Further funding would be needed to improve quality through increased training, wages, and staffing levels. However, some of these costs would be offset by reduced administrative costs and improved program efficiency. Additional savings may result from reductions in disability and inappropriate hospitalizations. Precise estimates of these costs and savings are impossible. For our estimates, we assume that the net increase needed for the quality improvement measures (after subtracting potential administrative and other savings) amounts to $2 billion per year.
Overall, a total of $70 to $75.5 billion in new tax revenues ($380 to $410 per adult) would be needed to finance our program. Of this total, $52 billion represents money that is currently spent privately that would be shifted onto the public ledger. In effect, a broad-based tax would replace payments by the chronically ill. Because LTC has been seriously underfunded, $18 to $23.5 billion in truly new spending ($100 to $130 per adult) would be needed to expand care and improve its quality. Since almost every family will use such services at some point, this seems a reasonable price for financial protection and improved services for the disabled and aged.
These revenues could be raised from several sources, including the Social Security system, general taxes, and estate taxes. Expanding Social Security payroll taxes that currently fund Medicare would build upon the existing tax system and ensure a broad tax base. For example, a 1% increase in payroll taxes for both employers and employees would raise about $50 billion.10 Increasing the earned income tax credit for lower-income workers to lower their payroll tax and removing the current ceiling on Social Security taxes would generate about $49 billion in additional revenue, while making such taxes less regressive.10,28 Federal estate taxes are another logical source of funds for LTC and would have little negative impact on low-income groups. A 10% surcharge on gifts and estates above $200,000 would raise $2 to $4 billion,9,10 and taxing capital gains at death would raise about $5.5 billion.10
Our proposed LTC program would be integrated with the NHP, creating a single comprehensive and universal public program for acute care and LTC .The program would be federally mandated and funded but administered at the state and local levels. A single state board would contract directly with providers through a network of local public agencies responsible for LTC eligibility determination and for case management and/or care coordination. All payment would be channeled through the single payment agency in each state.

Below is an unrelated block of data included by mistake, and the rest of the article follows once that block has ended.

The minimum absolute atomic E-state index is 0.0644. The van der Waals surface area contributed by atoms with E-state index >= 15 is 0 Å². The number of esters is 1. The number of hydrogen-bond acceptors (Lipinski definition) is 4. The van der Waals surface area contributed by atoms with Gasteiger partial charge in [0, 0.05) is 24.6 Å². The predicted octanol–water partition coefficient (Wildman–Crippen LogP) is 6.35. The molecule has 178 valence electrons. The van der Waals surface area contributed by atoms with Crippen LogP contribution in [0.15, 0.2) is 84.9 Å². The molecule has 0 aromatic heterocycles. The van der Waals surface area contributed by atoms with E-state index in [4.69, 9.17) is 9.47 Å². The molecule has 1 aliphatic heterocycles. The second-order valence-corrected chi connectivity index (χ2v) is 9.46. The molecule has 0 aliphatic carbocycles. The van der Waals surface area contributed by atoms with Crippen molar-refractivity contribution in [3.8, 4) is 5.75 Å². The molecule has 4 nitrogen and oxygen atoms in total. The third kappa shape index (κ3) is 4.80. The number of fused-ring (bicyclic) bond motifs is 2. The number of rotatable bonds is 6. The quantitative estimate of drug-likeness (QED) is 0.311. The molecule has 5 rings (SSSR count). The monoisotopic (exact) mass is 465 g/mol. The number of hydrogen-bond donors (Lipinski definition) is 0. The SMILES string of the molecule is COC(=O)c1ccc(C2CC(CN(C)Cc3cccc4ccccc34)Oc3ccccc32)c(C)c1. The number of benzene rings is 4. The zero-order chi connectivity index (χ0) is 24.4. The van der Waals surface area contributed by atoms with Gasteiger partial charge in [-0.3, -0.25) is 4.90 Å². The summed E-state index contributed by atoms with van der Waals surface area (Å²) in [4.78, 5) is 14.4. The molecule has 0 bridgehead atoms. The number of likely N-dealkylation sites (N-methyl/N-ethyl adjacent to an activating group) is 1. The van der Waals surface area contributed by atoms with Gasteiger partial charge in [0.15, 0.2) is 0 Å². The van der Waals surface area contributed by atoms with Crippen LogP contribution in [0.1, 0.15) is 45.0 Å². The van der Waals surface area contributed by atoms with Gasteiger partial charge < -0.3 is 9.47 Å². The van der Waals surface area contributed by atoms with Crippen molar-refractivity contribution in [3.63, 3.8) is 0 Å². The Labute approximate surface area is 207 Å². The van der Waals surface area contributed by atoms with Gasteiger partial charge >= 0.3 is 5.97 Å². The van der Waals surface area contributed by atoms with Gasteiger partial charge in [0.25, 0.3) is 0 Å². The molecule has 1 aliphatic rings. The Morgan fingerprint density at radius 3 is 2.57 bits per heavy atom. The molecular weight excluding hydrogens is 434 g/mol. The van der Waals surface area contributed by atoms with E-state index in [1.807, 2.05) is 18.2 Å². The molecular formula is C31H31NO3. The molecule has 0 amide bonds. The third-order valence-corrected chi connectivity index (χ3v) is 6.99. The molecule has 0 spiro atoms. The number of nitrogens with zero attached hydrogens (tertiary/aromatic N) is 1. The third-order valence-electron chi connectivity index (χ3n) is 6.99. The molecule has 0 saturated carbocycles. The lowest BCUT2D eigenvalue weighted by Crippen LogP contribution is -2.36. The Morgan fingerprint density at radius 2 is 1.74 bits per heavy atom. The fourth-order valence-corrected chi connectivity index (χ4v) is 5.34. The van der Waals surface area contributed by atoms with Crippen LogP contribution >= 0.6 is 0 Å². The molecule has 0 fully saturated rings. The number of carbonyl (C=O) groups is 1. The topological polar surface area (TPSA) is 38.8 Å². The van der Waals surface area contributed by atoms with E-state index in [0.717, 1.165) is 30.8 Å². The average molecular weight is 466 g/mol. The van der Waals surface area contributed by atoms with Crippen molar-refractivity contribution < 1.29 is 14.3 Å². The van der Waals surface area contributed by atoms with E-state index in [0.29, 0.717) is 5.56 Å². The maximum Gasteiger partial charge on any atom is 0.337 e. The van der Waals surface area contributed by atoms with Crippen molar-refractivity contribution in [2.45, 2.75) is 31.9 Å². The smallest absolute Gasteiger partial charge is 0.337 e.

Single-source payment is key to controlling costs, streamlining administration, and minimizing inequalities in care.31,55 Private insurance duplicating the public program would be eliminated in order to decrease administrative costs, prevent insurers from electing to cover only the healthiest (hence leaving only the most difficult and expensive tasks for the public sector), and guard against the emergence of two-class care.30,56
Prospective global budgeting for nursing homes and community-based services would simplify administration and virtually eliminate billing and eligibility determination. Prohibiting the use of operating funds for capital purchases or profit would minimize financial incentives both for skimping on care (as under the current per-diem nursing home payment system) and for excessive intervention (as under the fee-for-service payments received by many home care providers). The separate appropriation of capital funds would facilitate rational health planning.
Current capital spending largely determines future operating costs, as well as the distribution of facilities and programs. Combining operating and capital payments, as under the existing reimbursement system, allows prosperous providers to expand and modernize, whereas impoverished ones cannot, regardless of their quality or the needs of the population they serve. The NHP would replace this implicit mechanism for distributing capital with an explicit one. Capital funds would be allocated on the basis of a comprehensive planning process, with the involvement of health planners, community members, and providers. Priority would be given to underserved regions and populations and to the development of home- and community-based services, to correct the current bias toward institutional care. While funds for sheltered and supportive housing are more appropriately part of a housing rather than a medical care program, coordination in planning of housing and LTC is essential.
Issues of profit-making are particularly problematic in LTC, where 75% of the nursing homes and a growing proportion of home care agencies are pro- prietary.17 There is ample documentation of LTC providers' skimping on basic services and staffing in order to maximize profits.46,57 As previously proposed,31 the NHP would pay owners of for-profit providers a reasonable fixed rate of return on existing equity. Since virtually all new capital investment would be funded by the NHP, it would not be included in calculating return on equity. The proprietary sector would gradually shrink because new for-profit investment would be proscribed.
We advocate fully public financing of LTC for four reasons: (1) single-source public funding facilitates cost containment through administrative streamlining and the ability to set and enforce an overall budget; (2) financial risk is spread across the entire population (who are all ultimately at risk for needing services) rather than falling only on the disabled and elderly; (3) few people today are covered by private LTC insurance, and there is little reason to believe that widespread private coverage is practicable; and (4) there is a need for clear public accountability.